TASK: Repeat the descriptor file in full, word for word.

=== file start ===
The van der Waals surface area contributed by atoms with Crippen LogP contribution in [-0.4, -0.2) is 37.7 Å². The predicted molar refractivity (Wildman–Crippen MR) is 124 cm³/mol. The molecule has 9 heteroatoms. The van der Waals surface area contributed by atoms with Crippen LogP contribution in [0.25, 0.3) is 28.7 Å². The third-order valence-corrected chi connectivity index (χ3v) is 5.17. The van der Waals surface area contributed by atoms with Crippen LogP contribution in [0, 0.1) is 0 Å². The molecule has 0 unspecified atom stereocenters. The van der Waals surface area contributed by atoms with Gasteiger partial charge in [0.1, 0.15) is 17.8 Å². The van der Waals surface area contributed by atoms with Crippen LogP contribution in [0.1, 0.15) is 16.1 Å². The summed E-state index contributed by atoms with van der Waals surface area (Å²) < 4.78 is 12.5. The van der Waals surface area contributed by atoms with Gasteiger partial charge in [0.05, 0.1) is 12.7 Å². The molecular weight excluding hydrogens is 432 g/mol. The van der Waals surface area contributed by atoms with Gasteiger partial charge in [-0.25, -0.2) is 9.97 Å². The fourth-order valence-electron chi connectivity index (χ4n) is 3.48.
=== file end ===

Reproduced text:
The van der Waals surface area contributed by atoms with Crippen LogP contribution in [-0.4, -0.2) is 37.7 Å². The predicted molar refractivity (Wildman–Crippen MR) is 124 cm³/mol. The molecule has 9 heteroatoms. The van der Waals surface area contributed by atoms with Crippen LogP contribution in [0.25, 0.3) is 28.7 Å². The third-order valence-corrected chi connectivity index (χ3v) is 5.17. The van der Waals surface area contributed by atoms with Crippen LogP contribution in [0, 0.1) is 0 Å². The molecule has 0 unspecified atom stereocenters. The van der Waals surface area contributed by atoms with Gasteiger partial charge in [0.1, 0.15) is 17.8 Å². The van der Waals surface area contributed by atoms with Crippen LogP contribution in [0.1, 0.15) is 16.1 Å². The summed E-state index contributed by atoms with van der Waals surface area (Å²) < 4.78 is 12.5. The van der Waals surface area contributed by atoms with Gasteiger partial charge in [0.05, 0.1) is 12.7 Å². The molecular weight excluding hydrogens is 432 g/mol. The van der Waals surface area contributed by atoms with Gasteiger partial charge in [-0.25, -0.2) is 9.97 Å². The fourth-order valence-electron chi connectivity index (χ4n) is 3.48.